Also, the voice actors are the same as the movie, and the music is done by Alan Menken. Alan Menken, the king of Disney songwriters. On top of that, the actors can ALL sing. So many of them are from Broadway. One new character is voiced by Jeremy Jordan, and another by the man who played the original Genie in Aladdin on Broadway (who also won a Tony for that role).

The music is amazing. Seriously, this show almost has no right to have music this good. But I'm not complaining!

All in all, this is a great show! Light, fun, and innocent, but not afraid to deal with some serious problems and situations where there isn't an easy way out of the problem. Not afraid to give the characters consequences for their actions that haunt them for a while. And it's all done well, all quality. I'm just very pleased with this show and will keep watching it.

As for me, writing is going well. I'm deep into edits, which is fun because I get to juggle three marked-ups drafts at once while I alter my own (fourth) draft. But I'm looking forward to the final product!

Monday, July 2, 2018

Snippets of Dialogue Without A Home

The Fourth of July is this week!


That means a 10K run, a parade, and a small break from my teaching and writing. As far as writing goes, I'm fired up for my latest project, which is in revision stages (I spent today altering a rather fun element of the novel). But a break always feels good.

I am still planning a YouTube channel, which will feature puzzles and ciphers and which will likely start in the fall. I'm already starting to develop content to use later, so that's a new and exciting adventure for me!

For today's blog post, I thought I'd share with you some of the random pieces of dialogue that pop into my head as I'm woolgathering. That's part of my process: I'll let my characters chatter in my head, and sometimes I hear words that don't belong to any of my known characters. I'll use those lines. Someday. Maybe.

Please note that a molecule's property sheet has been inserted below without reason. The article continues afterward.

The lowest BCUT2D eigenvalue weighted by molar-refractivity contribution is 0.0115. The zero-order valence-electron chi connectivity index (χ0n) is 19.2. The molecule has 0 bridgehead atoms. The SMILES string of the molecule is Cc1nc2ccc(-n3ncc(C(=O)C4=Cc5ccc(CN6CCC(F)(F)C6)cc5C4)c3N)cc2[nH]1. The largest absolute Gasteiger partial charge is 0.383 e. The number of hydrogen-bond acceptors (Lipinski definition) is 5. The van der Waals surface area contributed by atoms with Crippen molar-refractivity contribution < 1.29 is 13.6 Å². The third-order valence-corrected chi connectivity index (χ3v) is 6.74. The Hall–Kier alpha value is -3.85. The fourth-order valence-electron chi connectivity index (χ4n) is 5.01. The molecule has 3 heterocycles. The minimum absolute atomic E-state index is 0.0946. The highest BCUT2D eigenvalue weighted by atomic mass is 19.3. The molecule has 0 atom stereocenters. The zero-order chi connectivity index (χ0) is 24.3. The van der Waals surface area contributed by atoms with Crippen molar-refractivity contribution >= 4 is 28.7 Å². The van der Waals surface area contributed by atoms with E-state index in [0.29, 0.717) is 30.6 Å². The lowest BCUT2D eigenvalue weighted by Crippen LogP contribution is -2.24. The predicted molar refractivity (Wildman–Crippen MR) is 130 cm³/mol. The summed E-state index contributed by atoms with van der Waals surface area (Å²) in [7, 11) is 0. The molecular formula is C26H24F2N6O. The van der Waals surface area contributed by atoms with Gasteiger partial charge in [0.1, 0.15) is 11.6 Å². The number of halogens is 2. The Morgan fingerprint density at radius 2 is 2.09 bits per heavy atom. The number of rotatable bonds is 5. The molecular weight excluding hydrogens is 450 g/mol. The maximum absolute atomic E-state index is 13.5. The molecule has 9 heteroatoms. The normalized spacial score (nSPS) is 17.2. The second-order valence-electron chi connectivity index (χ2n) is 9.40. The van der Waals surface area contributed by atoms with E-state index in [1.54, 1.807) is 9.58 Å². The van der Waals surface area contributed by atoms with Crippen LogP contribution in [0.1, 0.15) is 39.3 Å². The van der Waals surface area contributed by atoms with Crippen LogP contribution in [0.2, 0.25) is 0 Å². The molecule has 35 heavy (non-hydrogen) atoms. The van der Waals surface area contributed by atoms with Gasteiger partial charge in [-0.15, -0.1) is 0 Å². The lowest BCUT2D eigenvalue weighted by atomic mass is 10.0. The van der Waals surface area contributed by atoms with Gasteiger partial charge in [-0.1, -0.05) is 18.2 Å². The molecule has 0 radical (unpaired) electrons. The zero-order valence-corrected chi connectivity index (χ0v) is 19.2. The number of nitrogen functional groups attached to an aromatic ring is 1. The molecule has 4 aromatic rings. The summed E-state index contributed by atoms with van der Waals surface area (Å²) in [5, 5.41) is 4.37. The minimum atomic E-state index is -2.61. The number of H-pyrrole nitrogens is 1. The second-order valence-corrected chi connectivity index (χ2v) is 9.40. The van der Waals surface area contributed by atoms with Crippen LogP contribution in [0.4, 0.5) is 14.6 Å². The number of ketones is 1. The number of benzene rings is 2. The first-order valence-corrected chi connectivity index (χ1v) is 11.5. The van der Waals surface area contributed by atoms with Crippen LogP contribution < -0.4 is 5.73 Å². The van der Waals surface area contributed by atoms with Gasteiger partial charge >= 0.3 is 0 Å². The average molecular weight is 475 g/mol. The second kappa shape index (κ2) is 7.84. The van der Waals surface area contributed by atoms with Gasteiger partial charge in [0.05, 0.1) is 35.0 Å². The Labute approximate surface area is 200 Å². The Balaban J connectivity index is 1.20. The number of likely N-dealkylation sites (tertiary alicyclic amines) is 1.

Some of these potential pieces of dialogue belong to some of my existing characters (try to guess who said what!) and some of them are brand new. Some are more polished or interesting than others. But, anyway, here are the pieces of floating dialogue that I decided to save for a later day.


"Seriously, guys. With our skill sets, what future do we have outside of prison?"
"I always thought we'd work for the government."

(said in a mildly annoyed voice) "Can anyone tell me why I just woke up in the morgue?"

"What are the laws surrounding accidentally stealing a car? Can we just...put it back?"

"Getting shot sucks. One out of five stars."

"You kidnapped the prince."
"I didn't know it was him!"
"I don't think the king will care."
(Prince) "Actually, I don't mind---"
"Shh! This isn't your problem!"

"I AM THE PHANTOM OF THE GRIER HOUSE!"

"Such a warm welcome. I thought you said you'd dance on my grave."
"Well, turns out I don't know how to twerk."

"You play the piano."
"Don't know how."
"You just spent all day telling us what makes a piano player good!"
"That doesn't mean I am one!"

"Note to self: that is the wrong way to fly."

"If this works, I'll kill you. Because you'd clearly be a witch and not to be trusted."

"HAHAHA! Take that, you son of a horned troll, slime spitting, spider-faced gutless---" (swearing continues)

"We hate each other. Don't we?"
"Of course we do, darling. Intense loathing."


Thanks for reading. Have a great week!

Monday, June 25, 2018

First Drafts Are Hard

Hey, before we get started, listen to this!


It's like, techno dubstep folk music and I'm listen to the group (The SIDH) a lot right now. It's putting me in the right mindset for the story I'm working on right now.